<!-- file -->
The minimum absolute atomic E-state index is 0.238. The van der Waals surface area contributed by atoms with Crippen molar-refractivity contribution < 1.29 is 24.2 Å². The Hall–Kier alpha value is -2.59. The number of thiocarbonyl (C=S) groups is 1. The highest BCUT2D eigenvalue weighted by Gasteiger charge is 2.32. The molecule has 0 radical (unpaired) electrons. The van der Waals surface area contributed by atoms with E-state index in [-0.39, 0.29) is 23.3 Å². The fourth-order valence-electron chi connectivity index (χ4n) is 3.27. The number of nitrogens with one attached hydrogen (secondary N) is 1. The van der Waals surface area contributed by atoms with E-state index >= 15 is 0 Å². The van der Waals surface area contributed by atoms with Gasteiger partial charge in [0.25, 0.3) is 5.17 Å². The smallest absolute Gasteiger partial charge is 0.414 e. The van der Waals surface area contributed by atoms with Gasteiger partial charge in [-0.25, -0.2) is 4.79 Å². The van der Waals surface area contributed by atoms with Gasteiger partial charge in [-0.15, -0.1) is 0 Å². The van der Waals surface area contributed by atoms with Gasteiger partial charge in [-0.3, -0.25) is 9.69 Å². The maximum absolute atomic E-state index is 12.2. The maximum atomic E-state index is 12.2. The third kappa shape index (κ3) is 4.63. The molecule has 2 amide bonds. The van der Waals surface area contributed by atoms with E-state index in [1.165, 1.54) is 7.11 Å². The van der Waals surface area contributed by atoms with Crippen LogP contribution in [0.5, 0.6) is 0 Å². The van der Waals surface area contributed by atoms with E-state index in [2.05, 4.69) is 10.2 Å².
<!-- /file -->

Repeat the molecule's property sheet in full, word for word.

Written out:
The minimum absolute atomic E-state index is 0.238. The van der Waals surface area contributed by atoms with Crippen molar-refractivity contribution < 1.29 is 24.2 Å². The Hall–Kier alpha value is -2.59. The number of thiocarbonyl (C=S) groups is 1. The highest BCUT2D eigenvalue weighted by Gasteiger charge is 2.32. The molecule has 0 radical (unpaired) electrons. The van der Waals surface area contributed by atoms with E-state index in [-0.39, 0.29) is 23.3 Å². The fourth-order valence-electron chi connectivity index (χ4n) is 3.27. The number of nitrogens with one attached hydrogen (secondary N) is 1. The van der Waals surface area contributed by atoms with E-state index >= 15 is 0 Å². The van der Waals surface area contributed by atoms with Gasteiger partial charge in [0.25, 0.3) is 5.17 Å². The smallest absolute Gasteiger partial charge is 0.414 e. The van der Waals surface area contributed by atoms with Gasteiger partial charge in [-0.25, -0.2) is 4.79 Å². The van der Waals surface area contributed by atoms with Gasteiger partial charge in [-0.15, -0.1) is 0 Å². The van der Waals surface area contributed by atoms with Gasteiger partial charge in [-0.3, -0.25) is 9.69 Å². The maximum absolute atomic E-state index is 12.2. The maximum atomic E-state index is 12.2. The third kappa shape index (κ3) is 4.63. The molecule has 2 amide bonds. The van der Waals surface area contributed by atoms with E-state index in [1.165, 1.54) is 7.11 Å². The van der Waals surface area contributed by atoms with Crippen LogP contribution in [0.5, 0.6) is 0 Å². The van der Waals surface area contributed by atoms with E-state index in [2.05, 4.69) is 10.2 Å².